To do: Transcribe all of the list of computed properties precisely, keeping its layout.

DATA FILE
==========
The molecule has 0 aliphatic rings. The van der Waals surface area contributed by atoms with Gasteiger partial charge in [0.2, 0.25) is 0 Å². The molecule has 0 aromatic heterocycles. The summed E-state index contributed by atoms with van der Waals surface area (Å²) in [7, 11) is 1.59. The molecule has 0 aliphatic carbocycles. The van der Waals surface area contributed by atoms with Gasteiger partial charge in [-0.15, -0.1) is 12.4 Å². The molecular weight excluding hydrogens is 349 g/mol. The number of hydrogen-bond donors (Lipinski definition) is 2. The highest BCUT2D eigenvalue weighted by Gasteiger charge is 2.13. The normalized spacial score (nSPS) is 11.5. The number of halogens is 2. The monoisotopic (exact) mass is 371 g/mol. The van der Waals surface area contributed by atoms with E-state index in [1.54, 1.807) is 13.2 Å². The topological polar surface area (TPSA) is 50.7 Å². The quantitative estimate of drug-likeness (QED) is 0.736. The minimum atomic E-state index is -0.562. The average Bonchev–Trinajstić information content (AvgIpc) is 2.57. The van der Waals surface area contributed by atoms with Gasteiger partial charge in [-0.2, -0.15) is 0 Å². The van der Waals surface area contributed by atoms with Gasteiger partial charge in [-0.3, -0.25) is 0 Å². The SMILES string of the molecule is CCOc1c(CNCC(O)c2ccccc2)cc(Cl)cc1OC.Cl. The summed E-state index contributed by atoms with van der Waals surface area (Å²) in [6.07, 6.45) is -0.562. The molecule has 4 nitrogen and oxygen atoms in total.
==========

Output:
The molecule has 0 aliphatic rings. The van der Waals surface area contributed by atoms with Gasteiger partial charge in [0.2, 0.25) is 0 Å². The molecule has 0 aromatic heterocycles. The summed E-state index contributed by atoms with van der Waals surface area (Å²) in [7, 11) is 1.59. The molecule has 0 aliphatic carbocycles. The van der Waals surface area contributed by atoms with Gasteiger partial charge in [-0.15, -0.1) is 12.4 Å². The molecular weight excluding hydrogens is 349 g/mol. The number of hydrogen-bond donors (Lipinski definition) is 2. The highest BCUT2D eigenvalue weighted by Gasteiger charge is 2.13. The normalized spacial score (nSPS) is 11.5. The number of halogens is 2. The monoisotopic (exact) mass is 371 g/mol. The van der Waals surface area contributed by atoms with E-state index in [1.54, 1.807) is 13.2 Å². The topological polar surface area (TPSA) is 50.7 Å². The quantitative estimate of drug-likeness (QED) is 0.736. The minimum atomic E-state index is -0.562. The average Bonchev–Trinajstić information content (AvgIpc) is 2.57. The van der Waals surface area contributed by atoms with Gasteiger partial charge in [-0.2, -0.15) is 0 Å². The van der Waals surface area contributed by atoms with Gasteiger partial charge in [-0.3, -0.25) is 0 Å². The SMILES string of the molecule is CCOc1c(CNCC(O)c2ccccc2)cc(Cl)cc1OC.Cl. The summed E-state index contributed by atoms with van der Waals surface area (Å²) in [6.07, 6.45) is -0.562. The molecule has 4 nitrogen and oxygen atoms in total.